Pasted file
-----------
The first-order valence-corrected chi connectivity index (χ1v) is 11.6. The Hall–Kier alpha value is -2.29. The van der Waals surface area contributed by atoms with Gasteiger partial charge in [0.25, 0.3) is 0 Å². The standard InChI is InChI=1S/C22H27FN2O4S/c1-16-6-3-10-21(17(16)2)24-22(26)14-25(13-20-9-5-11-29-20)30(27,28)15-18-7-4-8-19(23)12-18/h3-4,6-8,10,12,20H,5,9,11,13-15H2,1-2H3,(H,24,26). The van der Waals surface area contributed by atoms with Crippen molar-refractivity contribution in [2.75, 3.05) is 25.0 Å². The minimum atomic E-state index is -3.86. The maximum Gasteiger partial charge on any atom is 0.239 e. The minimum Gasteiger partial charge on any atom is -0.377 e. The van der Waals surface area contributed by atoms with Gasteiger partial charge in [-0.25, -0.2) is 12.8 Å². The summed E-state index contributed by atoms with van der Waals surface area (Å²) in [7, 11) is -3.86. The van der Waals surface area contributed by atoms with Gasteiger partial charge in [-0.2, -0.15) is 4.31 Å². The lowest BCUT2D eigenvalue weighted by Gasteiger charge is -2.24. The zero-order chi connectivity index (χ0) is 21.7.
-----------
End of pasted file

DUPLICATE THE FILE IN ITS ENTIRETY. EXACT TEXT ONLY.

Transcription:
The first-order valence-corrected chi connectivity index (χ1v) is 11.6. The Hall–Kier alpha value is -2.29. The van der Waals surface area contributed by atoms with Gasteiger partial charge in [0.25, 0.3) is 0 Å². The standard InChI is InChI=1S/C22H27FN2O4S/c1-16-6-3-10-21(17(16)2)24-22(26)14-25(13-20-9-5-11-29-20)30(27,28)15-18-7-4-8-19(23)12-18/h3-4,6-8,10,12,20H,5,9,11,13-15H2,1-2H3,(H,24,26). The van der Waals surface area contributed by atoms with Crippen molar-refractivity contribution in [2.75, 3.05) is 25.0 Å². The minimum atomic E-state index is -3.86. The maximum Gasteiger partial charge on any atom is 0.239 e. The minimum Gasteiger partial charge on any atom is -0.377 e. The van der Waals surface area contributed by atoms with Gasteiger partial charge in [-0.25, -0.2) is 12.8 Å². The summed E-state index contributed by atoms with van der Waals surface area (Å²) in [7, 11) is -3.86. The van der Waals surface area contributed by atoms with Gasteiger partial charge in [-0.2, -0.15) is 4.31 Å². The lowest BCUT2D eigenvalue weighted by Gasteiger charge is -2.24. The zero-order chi connectivity index (χ0) is 21.7.